McCarthy: negotiation will end shutdown

Rebecca Neipp

News Review Staff Writer

As the blame game for the government shutdown is played out in the media, in Congress and around countless watercoolers nationwide, Rep. Kevin McCarthy says the only thing that will expedite the end is for President Barack Obama to sit down with leadership of the U.S. Senate and House to negotiate a budget deal.

While the House, and Republicans in general, has taken much of the heat for the financial disasters wrought by 12 months of fiscal cliff scares, a triggered sequestration, furloughs and now the shutdown, McCarthy said that House Repub-licans have repeatedly asked, and been declined, an opportunity to craft a solution. According to McCarthy, America’s fiscal crisis is long past the point of ignoring.

“I think part of the problem is that when you talk in trillions of dollars, the numbers are just too big. So I tell people to just take away the zeroes at the end. If you are a family, that means you made $27,000 last year but spent $35,000. Since you have $8,000 you can’t pay, you put that on a credit card.

“What we are talking about with increasing our debt ceiling is continuing to dump that $8,000 a year on a credit card — which already has $170,000 and is collecting more interest every day,” said McCarthy.

“President Obama said he wants the debt ceiling raised, no questions asked. We don’t get a say in trying to cut spending. How could you, as a family, just keep adding to that debt without discussing it? How can we?”

During the six years of Obama’s administration, Congress has not passed a budget —including the first two years when Democrats controlled both the House and Senate. “This is the first time in history we have had a president who has simply been unwilling to help both sides reconcile.”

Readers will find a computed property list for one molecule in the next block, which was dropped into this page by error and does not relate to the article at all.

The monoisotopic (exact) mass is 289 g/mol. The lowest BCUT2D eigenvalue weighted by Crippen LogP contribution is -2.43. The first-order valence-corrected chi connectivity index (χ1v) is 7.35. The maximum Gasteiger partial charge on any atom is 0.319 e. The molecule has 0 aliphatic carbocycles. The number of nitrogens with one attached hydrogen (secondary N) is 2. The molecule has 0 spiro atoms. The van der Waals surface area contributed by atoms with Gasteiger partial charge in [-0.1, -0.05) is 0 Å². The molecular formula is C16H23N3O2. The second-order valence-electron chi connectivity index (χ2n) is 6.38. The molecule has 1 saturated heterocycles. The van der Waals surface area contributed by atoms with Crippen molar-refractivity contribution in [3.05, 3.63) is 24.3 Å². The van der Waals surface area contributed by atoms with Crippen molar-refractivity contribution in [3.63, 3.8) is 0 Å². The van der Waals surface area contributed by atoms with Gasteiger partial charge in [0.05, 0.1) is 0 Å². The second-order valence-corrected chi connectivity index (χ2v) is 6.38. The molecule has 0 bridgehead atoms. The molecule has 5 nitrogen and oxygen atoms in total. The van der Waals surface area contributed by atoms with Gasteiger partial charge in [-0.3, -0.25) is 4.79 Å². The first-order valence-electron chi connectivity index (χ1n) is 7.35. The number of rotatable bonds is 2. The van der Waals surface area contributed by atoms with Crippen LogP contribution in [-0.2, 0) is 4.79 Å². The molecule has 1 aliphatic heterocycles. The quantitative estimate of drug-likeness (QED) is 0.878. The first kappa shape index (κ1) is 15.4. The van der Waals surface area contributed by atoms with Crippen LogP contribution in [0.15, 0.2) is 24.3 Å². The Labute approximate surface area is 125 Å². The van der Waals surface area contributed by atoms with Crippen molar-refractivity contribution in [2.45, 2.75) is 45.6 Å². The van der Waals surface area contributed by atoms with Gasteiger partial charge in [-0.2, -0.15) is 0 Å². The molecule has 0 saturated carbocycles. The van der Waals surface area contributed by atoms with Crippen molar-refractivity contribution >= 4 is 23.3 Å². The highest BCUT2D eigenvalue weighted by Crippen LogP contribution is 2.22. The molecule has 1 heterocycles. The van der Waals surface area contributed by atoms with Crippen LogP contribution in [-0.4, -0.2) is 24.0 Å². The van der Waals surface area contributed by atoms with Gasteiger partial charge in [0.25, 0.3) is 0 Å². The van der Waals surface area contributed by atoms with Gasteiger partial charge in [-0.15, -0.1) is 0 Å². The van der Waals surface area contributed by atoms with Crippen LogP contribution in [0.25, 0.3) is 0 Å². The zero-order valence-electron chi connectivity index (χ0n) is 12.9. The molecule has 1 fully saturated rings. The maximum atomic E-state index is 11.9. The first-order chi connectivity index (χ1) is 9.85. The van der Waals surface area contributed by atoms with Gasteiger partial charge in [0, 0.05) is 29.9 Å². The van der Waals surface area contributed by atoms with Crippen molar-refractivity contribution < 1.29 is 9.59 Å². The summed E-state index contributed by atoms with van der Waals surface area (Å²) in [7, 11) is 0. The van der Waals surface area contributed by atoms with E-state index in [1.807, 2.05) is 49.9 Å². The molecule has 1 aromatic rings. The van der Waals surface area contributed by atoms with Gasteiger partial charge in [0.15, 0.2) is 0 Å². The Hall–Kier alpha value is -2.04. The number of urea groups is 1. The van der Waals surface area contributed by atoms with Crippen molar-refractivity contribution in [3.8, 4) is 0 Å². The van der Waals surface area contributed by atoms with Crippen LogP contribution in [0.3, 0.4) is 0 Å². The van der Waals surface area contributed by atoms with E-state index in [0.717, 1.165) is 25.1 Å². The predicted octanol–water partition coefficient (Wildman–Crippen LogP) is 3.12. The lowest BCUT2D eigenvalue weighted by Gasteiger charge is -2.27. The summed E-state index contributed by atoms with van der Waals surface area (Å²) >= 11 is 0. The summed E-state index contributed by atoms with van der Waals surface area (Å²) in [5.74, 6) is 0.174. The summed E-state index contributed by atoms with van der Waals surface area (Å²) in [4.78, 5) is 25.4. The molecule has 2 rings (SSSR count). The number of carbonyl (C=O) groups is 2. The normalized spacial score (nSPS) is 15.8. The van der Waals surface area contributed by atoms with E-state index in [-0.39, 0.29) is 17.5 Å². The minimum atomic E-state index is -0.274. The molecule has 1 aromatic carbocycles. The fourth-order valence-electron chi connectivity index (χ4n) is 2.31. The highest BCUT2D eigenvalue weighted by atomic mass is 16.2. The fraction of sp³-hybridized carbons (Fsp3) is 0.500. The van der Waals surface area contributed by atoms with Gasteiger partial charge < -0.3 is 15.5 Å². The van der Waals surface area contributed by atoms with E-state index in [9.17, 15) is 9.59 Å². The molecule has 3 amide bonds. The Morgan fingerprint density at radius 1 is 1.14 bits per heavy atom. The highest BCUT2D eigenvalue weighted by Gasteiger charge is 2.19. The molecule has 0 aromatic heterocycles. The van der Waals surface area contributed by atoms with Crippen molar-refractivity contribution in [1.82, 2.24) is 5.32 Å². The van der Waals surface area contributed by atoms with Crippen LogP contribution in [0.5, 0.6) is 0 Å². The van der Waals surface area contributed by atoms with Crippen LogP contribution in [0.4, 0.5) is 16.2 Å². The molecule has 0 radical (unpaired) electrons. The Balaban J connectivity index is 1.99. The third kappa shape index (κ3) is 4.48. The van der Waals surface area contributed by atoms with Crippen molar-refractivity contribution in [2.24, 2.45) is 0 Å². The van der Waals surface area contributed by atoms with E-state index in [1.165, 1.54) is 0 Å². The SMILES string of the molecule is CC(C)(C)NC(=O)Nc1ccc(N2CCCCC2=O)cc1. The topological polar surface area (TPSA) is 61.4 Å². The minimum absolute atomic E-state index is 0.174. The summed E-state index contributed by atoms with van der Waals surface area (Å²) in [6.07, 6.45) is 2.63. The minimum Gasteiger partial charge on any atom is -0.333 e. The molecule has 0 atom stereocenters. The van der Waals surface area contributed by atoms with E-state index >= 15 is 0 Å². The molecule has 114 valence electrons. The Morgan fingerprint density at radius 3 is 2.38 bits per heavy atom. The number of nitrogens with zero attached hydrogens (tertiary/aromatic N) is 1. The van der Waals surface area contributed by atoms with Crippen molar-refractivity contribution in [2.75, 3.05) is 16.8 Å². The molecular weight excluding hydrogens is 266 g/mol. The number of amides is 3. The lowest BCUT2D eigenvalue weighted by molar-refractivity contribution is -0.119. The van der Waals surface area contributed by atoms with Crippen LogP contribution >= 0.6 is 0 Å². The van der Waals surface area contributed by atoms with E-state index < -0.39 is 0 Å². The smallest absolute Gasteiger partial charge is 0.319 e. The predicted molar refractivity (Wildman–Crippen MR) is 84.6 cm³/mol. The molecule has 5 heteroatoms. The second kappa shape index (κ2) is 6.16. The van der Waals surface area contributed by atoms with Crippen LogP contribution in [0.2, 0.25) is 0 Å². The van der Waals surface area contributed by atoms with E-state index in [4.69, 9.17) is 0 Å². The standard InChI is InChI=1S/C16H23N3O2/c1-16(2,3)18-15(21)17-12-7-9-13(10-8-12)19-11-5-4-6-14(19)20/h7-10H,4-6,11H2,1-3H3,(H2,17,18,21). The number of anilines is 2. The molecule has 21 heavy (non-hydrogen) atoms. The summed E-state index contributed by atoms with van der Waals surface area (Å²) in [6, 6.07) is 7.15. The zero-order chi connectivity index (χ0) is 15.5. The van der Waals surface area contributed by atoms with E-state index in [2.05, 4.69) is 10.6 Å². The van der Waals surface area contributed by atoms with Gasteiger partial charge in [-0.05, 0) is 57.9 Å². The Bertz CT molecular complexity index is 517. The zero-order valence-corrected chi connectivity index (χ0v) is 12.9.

While Congress has been the object of much finger-pointing, so has Obama been accused of using sequestration and the shutdown as ineffective political tantrums to force his will on conservative leadership. While Republicans are earning a name for themselves as the “Party of No,” McCarthy said the line in the sand is their last attempt to rein in spending before a debt-ceiling increase compounds the existing problem.

In the last week citizens from every point on the political spectrum have questioned the sense behind investing in infrastructure that keeps the public out of “closed” national parks and monuments. Others scratch their heads over the logic behind sending federal em-ployees home during the shutdown, then voting to pay them anyway.

Thus the speculation on whether the shutdown will actually save money or is meant as a political bully tactic.

“When I am in session I walk across the aisle, sit down with my Democratic colleagues and listen to them,” said McCarthy, who added that the fact that 57 House Democrats voted with the Republicans to avert the shutdown as evidence that not all members of Obama’s political party are behind his agenda.

“In Congress our problem is that we can’t negotiate if the other side doesn’t talk to you. That’s what we are seeing with the White House. They will talk to Putin, they talk to the President of Iran, but not to us.”

McCarthy said the day after the House passed its proposed solution to avert the shutdown, House leaders were scheduled to meet the Senate leaders to negotiate an agreement. The Senate, and Obama, did not show up.

“I cannot imagine why a leader in the free world, knowing the ramifications and what is at stake, would not take it upon himself to call this conference, let alone refuse to show up.”

He said that as America slogs through its second week of the “shutdown,” one of the most important milestones ahead is Oct. 17 — the deadline for dealing with the debt ceiling.

“We can’t wait until the last day to solve this. We need to sit down and start talking. The only way I can see that happening is that the public realizes what is stalling us and tells Harry Reid to come to the table,” said McCarthy.

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Story First Published: 2013-10-09